Visitors Enjoy The Wildlife At The Farne Islands : News Photo

Visitors Enjoy The Wildlife At The Farne Islands

Credit: 
Dan Kitwood / Staff
SEAHOUSES, ENGLAND - JUNE 24: James Scott, 12, from Oamaru in New Zealand is pecked by an Arctic Tern as he walks through nesting seabirds on June 24, 2011 on Inner Farne, England. Visitors to the Farne Islands are pre-warned and advised to wear hats to protect themselves from the Terns who will dive down and attack anyone they perceive as a threat to their nest. The Farne Islands, which are run by the National Trust, are situated two to three miles off the Northumberland coastline. The archipeligo of 16-28 separate islands (depending on the tide) make the summer home to approximately 100,000 pairs of breeding seabirds including around 36,000 Puffins, 32,000 Guillemots and 2,000 pairs of Arctic Terns. The species of birds which nest in internationally important numbers include Shag, Sandwich Tern and Arctic Tern. The coastline around The Farnes are also the breeding ground to one of Europe's largest Grey Seal colonies with around 4,000 adults giving birth to 1500 pups every year. (Photo by Dan Kitwood/Getty Images)
Caption:
SEAHOUSES, ENGLAND - JUNE 24: James Scott, 12, from Oamaru in New Zealand is pecked by an Arctic Tern as he walks through nesting seabirds on June 24, 2011 on Inner Farne, England. Visitors to the Farne Islands are pre-warned and advised to wear hats to protect themselves from the Terns who will dive down and attack anyone they perceive as a threat to their nest. The Farne Islands, which are run by the National Trust, are situated two to three miles off the Northumberland coastline. The archipeligo of 16-28 separate islands (depending on the tide) make the summer home to approximately 100,000 pairs of breeding seabirds including around 36,000 Puffins, 32,000 Guillemots and 2,000 pairs of Arctic Terns. The species of birds which nest in internationally important numbers include Shag, Sandwich Tern and Arctic Tern. The coastline around The Farnes are also the breeding ground to one of Europe's largest Grey Seal colonies with around 4,000 adults giving birth to 1500 pups every year. (Photo by Dan Kitwood/Getty Images)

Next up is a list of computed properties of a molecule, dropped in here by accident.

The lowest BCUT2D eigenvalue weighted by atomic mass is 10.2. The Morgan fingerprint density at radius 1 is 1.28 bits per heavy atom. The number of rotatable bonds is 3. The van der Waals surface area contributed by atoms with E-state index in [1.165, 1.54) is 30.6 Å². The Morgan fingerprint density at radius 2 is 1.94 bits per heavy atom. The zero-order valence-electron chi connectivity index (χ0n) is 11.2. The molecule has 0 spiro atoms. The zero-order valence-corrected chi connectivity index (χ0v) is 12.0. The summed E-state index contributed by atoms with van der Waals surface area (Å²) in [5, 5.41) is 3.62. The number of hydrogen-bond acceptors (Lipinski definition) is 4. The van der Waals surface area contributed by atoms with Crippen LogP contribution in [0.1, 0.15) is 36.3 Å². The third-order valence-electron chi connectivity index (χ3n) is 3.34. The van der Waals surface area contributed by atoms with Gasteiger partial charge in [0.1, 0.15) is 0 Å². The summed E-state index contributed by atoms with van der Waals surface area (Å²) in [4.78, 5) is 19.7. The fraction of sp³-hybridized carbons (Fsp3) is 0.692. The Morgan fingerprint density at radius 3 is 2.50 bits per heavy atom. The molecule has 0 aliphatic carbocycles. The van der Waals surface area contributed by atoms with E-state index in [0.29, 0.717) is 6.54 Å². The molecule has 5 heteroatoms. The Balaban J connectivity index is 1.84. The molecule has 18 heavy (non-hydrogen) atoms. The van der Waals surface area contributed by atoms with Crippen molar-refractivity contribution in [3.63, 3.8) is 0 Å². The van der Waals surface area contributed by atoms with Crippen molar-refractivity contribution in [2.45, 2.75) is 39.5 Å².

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Date created:
June 24, 2011
Editorial #:
117487952
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James Scott from Oamaru in New Zealand is pecked by an Arctic Tern as... News Photo 117487952Animal,Arctic Tern,Bestof,England,Horizontal,Human Interest,James Scott,Nesting,New Zealand,Oamaru,Sea Bird,Seahouses,Topics,Topix,UK,WalkingPhotographer Collection: Getty Images News 2011 Getty ImagesSEAHOUSES, ENGLAND - JUNE 24: James Scott, 12, from Oamaru in New Zealand is pecked by an Arctic Tern as he walks through nesting seabirds on June 24, 2011 on Inner Farne, England. Visitors to the Farne Islands are pre-warned and advised to wear hats to protect themselves from the Terns who will dive down and attack anyone they perceive as a threat to their nest. The Farne Islands, which are run by the National Trust, are situated two to three miles off the Northumberland coastline. The archipeligo of 16-28 separate islands (depending on the tide) make the summer home to approximately 100,000 pairs of breeding seabirds including around 36,000 Puffins, 32,000 Guillemots and 2,000 pairs of Arctic Terns. The species of birds which nest in internationally important numbers include Shag, Sandwich Tern and Arctic Tern. The coastline around The Farnes are also the breeding ground to one of Europe's largest Grey Seal colonies with around 4,000 adults giving birth to 1500 pups every year. (Photo by Dan Kitwood/Getty Images)